Recently, I attended a Cyber-Security Summit organized by the Arizona Technology Council. After attending many of these events in the past few years and through conversations at the many events I’ve attended, it’s clear this is still an important topic of education for small businesses. I’ll try to cover, not just the reasons for concern (hopefully without scaring anyone into giving up their smart phone entirely), but also some tips on how to prepare your small business for the ever-changing cyber-security threats.
During one of the six panel discussions last week, it was reiterated (at least to me) that small businesses are remain common targets and many aren’t prepared or are unconcerned about cyber-security. Since the Target hack, number of unconcerned has dwindled, but many are still unprepared because of cost or just not knowing where to find solutions.
Fact: Companies with 10,000 or fewer customer records are more likely to be targeted.
The “bad guys” - so-called black hat hackers or cyber-criminals - know that many small businesses lack access to the sophisticated solutions of larger enterprises simply because they are cost-prohibitive. These cyber-criminals are, just like any other criminal, very opportunistic and look for low-hanging fruit. Small businesses, more often than not, represent a virtual buffet of personally identifying information (PII) that can be used for identity theft. Whether small businesses are prepared or not, they are a target and a very large part of the economy.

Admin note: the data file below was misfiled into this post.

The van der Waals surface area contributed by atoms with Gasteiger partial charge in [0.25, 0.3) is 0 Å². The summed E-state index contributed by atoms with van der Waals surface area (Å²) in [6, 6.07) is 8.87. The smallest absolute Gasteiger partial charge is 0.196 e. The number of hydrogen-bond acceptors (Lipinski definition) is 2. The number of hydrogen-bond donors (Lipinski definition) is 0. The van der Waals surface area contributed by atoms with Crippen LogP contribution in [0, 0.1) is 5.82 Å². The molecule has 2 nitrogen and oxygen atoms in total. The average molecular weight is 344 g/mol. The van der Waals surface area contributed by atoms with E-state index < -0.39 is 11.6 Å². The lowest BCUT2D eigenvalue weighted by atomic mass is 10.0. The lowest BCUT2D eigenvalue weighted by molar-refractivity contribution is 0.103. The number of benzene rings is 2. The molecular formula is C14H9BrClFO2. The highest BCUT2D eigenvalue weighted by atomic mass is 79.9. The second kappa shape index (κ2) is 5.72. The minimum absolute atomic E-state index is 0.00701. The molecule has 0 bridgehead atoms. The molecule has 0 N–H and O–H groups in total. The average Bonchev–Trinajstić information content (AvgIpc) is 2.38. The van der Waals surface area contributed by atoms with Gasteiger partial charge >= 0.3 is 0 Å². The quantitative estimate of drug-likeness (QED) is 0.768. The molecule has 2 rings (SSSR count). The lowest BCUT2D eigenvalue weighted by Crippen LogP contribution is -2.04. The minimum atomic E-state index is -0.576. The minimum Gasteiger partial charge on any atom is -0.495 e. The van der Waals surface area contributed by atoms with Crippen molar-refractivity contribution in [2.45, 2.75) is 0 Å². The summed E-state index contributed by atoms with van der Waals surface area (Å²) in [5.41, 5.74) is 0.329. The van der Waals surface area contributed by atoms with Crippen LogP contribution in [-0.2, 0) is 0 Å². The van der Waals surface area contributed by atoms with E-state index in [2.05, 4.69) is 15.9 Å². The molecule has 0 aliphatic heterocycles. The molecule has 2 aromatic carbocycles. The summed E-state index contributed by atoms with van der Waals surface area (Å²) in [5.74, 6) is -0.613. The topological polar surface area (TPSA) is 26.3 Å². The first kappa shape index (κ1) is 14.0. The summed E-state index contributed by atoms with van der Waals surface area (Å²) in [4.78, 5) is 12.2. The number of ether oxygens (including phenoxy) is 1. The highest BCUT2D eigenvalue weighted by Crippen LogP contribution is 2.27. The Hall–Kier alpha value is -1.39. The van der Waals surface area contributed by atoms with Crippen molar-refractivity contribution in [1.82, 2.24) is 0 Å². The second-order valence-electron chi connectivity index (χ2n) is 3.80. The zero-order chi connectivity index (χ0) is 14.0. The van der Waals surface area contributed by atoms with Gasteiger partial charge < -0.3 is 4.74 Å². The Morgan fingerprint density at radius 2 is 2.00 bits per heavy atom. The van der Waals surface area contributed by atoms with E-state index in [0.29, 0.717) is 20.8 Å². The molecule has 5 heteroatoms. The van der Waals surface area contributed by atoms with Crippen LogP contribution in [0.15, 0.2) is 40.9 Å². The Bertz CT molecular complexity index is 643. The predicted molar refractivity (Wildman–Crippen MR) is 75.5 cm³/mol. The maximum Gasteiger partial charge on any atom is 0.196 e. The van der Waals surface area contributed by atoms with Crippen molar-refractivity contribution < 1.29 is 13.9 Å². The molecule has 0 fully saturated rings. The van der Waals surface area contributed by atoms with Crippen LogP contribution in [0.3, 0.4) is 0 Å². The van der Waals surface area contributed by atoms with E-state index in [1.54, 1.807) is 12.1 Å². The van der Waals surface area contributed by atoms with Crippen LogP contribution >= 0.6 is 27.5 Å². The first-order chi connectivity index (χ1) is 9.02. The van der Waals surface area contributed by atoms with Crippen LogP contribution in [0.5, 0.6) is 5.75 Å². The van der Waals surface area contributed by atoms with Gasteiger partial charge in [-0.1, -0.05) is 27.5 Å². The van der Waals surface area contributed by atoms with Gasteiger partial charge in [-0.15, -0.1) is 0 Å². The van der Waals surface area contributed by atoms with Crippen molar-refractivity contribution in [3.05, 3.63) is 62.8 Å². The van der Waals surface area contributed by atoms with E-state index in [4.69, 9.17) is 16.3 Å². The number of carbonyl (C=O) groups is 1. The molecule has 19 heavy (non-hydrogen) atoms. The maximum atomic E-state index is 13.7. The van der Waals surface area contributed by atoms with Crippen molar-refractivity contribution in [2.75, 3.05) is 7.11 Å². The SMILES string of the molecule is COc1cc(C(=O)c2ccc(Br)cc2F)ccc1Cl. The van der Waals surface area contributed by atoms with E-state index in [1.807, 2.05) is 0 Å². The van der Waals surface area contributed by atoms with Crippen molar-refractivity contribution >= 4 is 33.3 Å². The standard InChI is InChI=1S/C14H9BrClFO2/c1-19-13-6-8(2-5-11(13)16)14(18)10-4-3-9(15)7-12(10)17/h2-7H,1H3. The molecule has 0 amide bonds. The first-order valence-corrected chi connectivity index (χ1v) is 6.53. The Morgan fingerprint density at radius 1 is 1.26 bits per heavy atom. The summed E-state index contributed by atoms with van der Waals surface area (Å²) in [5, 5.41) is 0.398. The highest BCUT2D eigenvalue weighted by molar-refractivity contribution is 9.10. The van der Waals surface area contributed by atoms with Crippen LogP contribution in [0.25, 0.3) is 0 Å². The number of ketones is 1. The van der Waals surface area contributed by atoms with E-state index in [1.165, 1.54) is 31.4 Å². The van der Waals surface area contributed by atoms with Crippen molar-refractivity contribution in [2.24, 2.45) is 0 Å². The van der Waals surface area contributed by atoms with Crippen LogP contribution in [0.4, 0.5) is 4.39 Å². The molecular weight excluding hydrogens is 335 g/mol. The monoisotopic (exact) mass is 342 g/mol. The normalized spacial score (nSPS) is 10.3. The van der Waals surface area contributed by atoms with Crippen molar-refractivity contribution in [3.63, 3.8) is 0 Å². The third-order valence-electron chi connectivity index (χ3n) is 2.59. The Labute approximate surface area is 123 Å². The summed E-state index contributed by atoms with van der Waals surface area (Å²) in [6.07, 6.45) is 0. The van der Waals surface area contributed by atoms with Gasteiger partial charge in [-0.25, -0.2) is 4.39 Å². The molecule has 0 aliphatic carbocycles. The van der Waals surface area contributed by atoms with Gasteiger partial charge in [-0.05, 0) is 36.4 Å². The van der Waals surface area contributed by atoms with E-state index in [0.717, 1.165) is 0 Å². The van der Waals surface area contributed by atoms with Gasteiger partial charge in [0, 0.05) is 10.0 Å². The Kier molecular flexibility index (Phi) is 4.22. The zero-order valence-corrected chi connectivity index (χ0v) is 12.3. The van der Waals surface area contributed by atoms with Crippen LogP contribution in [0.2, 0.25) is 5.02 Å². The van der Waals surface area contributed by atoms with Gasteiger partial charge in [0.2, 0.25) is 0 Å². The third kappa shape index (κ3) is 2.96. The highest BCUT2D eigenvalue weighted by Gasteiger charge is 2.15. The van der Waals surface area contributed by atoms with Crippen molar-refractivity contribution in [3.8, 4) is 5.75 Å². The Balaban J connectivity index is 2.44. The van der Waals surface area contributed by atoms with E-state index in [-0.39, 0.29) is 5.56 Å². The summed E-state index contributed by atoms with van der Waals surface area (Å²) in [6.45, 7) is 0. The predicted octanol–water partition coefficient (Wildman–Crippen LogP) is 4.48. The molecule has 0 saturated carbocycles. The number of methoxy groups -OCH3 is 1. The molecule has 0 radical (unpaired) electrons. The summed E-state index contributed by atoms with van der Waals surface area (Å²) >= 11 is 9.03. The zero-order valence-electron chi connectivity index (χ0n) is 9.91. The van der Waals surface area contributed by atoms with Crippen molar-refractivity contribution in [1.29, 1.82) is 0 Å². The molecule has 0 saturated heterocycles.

Fact: Most small businesses are out of business within 6 months suffering a cyber-security incident.
Bitdefender recently surveyed 250 small businesses over a period of 3 months to find out more about the impact of cyber-security threats and the financial impact on small business. We’ve talked about the importance of security in this blog previously, but haven’t touched as much of the very real financial impact of a breach (though we have covered it in the context of HIPAA security on our Compliance Clinic site). These costs range from monetary (fines, notification expenses, and other penalties) to the intangible (cost of reputation and lost business). These often put small businesses out of business.
This week, we've outlined some of the reasons why cyber-security is important to small businesses. In the next two parts of these guide, we'll provide you with some ways to secure your Web site and prepare your employees.